Although our use case does not manage personal or sensitive medical data as in the domains of healthcare or defense, we meticulously examined the security of our system in terms of data traffic and data storage with respect to the intellectual property protection needs of the theatrical content. To cover the needs of the theatre use case, we designed a client-server system with clients operating on the XR devices of the audience and the server operating on a workstation under the assignment of the interdisciplinary facilitation team (developer team and the theatre’s technical team). As context, core reasons for the existence of the client-server system in summary were 1) to centralize the audiovisual input from the scene (microphone and video input) in order to safeguard input media quality, 2) to simultaneously distribute the output to the end-user devices in order to assure synchronicity in the audience and 3) to offset the demanding computational needs to a more powerful device in order to avoid battery and overheating issues on the XR devices.  

In terms of data traffic security, the server and the clients are connected to the same local Wi-Fi network, protected by a WPA2 password, and communicate using a WebSocket protocol for frequent and fast communication. The local Wi-Fi network is for the explicit use of the AR theatre system and accesible only to the aforementioned devices, as a safeguarding measure against network bandwidth fluctuations, which could negatively affect the latency of the system and in turn the user experience during the performance, and as a security measure against data traffic inception. Furthermore, for the exact same reasons, the AI services are also operating locally in the same network and are accessed using RESTful API calls, with the added protection of a secure transport protocol (https).  In summary, the entire traffic is contained in a safe and isolated environment that can only be breached by an unauthorized network access violation. 

In terms of data storage, it was decided that in the release version of the application, no data logs will remain in the XR devices since safeguarding against unauthorized access of the data given the temporary provision of the devices to the public without supervision was not feasible. Any data stored will be in the server device, will hold no personalized information in any form, and will be used exclusively for technical purposes, like system monitoring and performance evaluation.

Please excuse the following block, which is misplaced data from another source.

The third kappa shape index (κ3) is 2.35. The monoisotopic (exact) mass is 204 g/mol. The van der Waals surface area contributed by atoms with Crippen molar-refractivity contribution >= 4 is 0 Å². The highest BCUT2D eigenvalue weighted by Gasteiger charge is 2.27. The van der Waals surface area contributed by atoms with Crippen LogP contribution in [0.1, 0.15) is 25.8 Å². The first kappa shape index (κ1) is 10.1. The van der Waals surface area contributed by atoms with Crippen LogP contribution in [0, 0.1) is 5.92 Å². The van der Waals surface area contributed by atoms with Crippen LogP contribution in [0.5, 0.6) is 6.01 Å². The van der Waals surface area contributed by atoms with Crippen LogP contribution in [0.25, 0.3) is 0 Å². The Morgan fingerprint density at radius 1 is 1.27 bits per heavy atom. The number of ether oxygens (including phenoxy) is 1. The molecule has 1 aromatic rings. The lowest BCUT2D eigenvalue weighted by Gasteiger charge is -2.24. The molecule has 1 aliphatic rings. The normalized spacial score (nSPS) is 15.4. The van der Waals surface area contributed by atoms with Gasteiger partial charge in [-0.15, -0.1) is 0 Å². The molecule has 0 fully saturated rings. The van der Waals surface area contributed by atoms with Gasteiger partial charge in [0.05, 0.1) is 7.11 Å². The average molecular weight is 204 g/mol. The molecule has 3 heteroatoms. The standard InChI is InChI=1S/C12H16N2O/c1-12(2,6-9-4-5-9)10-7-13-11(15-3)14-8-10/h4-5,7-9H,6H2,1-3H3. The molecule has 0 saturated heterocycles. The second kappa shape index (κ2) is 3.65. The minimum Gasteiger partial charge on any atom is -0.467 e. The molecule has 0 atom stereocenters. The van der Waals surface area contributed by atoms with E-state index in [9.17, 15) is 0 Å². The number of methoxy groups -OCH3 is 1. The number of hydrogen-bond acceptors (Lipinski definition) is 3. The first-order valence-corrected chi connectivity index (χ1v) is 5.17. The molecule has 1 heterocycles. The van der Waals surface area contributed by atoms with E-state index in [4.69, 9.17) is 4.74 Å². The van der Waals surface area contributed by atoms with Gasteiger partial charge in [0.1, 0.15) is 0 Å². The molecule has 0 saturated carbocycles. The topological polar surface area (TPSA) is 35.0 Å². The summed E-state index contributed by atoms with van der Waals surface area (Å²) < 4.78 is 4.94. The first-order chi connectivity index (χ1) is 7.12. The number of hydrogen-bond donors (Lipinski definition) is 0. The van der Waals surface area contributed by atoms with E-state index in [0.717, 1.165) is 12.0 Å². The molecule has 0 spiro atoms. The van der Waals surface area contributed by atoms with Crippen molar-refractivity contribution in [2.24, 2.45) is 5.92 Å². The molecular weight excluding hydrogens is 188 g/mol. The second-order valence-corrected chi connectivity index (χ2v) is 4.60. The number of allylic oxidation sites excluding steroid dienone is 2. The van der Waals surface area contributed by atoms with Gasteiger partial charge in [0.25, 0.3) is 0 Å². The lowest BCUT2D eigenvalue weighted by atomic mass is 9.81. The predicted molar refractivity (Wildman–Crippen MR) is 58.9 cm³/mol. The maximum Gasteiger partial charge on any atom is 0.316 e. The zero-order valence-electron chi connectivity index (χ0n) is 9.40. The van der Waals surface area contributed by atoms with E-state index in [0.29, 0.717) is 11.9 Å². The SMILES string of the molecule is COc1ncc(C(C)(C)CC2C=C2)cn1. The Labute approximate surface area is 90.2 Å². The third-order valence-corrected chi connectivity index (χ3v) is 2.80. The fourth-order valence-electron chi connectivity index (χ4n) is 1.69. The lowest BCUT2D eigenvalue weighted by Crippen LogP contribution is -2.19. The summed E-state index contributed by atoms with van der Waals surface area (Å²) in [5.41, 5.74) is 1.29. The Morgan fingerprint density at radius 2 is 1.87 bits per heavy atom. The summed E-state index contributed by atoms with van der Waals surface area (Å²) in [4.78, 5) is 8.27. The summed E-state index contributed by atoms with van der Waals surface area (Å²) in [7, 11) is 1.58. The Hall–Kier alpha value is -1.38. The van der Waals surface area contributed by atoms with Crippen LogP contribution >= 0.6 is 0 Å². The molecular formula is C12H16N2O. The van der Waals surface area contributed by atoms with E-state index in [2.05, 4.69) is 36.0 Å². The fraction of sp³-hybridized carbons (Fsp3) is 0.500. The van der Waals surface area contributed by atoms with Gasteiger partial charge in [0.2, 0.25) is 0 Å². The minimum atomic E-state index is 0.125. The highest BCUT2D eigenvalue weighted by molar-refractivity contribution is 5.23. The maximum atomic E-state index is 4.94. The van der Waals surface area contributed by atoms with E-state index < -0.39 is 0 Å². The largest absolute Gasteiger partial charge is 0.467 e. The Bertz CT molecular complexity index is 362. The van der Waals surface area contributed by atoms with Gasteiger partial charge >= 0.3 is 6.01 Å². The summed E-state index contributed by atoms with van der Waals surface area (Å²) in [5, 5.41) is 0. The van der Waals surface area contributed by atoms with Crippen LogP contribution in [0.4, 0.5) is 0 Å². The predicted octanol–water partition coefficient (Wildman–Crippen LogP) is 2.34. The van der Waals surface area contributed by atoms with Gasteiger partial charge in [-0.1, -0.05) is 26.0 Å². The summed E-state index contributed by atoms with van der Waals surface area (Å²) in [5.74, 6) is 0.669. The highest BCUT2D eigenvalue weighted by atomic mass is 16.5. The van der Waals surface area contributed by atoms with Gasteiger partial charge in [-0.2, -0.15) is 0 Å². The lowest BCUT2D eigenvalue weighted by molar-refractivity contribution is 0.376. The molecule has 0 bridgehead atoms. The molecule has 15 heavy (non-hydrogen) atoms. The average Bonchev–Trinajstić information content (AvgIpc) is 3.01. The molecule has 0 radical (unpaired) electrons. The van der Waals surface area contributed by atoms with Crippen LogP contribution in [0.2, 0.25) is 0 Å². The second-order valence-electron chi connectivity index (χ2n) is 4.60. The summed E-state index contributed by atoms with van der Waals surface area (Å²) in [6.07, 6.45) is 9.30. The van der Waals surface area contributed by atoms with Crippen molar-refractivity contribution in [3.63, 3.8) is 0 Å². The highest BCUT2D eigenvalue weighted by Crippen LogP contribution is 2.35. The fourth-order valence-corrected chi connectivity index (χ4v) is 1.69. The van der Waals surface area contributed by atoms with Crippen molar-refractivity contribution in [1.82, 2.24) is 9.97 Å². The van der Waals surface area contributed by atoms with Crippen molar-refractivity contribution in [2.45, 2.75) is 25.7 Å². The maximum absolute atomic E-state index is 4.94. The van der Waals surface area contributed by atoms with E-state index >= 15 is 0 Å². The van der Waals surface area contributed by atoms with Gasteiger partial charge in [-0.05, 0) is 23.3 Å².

Considering the rapid evolution of technology, how is the technical development future-proofed to accommodate emerging advancements, and what strategies are in place for seamless upgrades or integrations with future technologies?

In a rapidly changing technological domain like XR and AI, planning for change is an integral part of design and development. For us, this means asking questions in two directions: 1) what the future fate of the current product can be and 2) what can the product evolve to in the future with minimal effort. Answering these questions is enabled by the fact that we, as XR developers and producers of state-of-the-art XR applications, can create informed scenarios for the foreseeable future.  

One such scenario that is based on financial data and trends is the growth of the XR market, and specifically the AR sector. This is expected to diversify the device range and reduce purchase costs. In turn, this can affect us by enabling the selection of even more well-suited AR glasses for theatres, it can reduce the investment cost for adoption by theatrical establishments, and it can support the popularization of the XR theatre concept in artistic circles. At the same time, theatre-goes, in their role as individual consumers, can be expected to have increasing exposure and familiarity with this technology in general. Therefore, our evaluation for the first question is that we have good reasons to expect that our current product will have increasing potential for adoption. 

On the second question, our strategy is to vigorously uphold proper application design principles with explicit focus on modular, maintainable and expandable design. Operationally, we are adopting a cross-platform development approach to be able to target devices running on different operational systems using the same code base. We are prioritizing open frameworks to ensure compatibility with devices that are compliant with industry standards, thus minimizing intensive proprietary SDK use. In terms of system architecture, by separating the AI from the XR elements, we allow for independent development and evolution for each domain in their own speed and direction. By building the connections with well-established methods that are unlikely to change, like RESTful API calls, we ensure that our product is in the best position to adapt to potentially reworking of entire modules. Furthermore, we adopt a design approach with segmented “levels of XR technology” so as to be able to easily create spin-offs targeting various XR-enabled hardware as they emerge. This does not necessarily imply more powerful devices, but also more popular ones. One current example that we investigate is to single-pick the subtitles provision feature and target affordable 2D AR glasses (also called HUD glasses or smart glasses or wearable monitors) as a means of increasing theatre accessibility.  

Picture of Spyros Polychronopoulos

Spyros Polychronopoulos

Researcher on digital simulation of ancient Greek instruments, and lecturer, teaching music technology and image processing.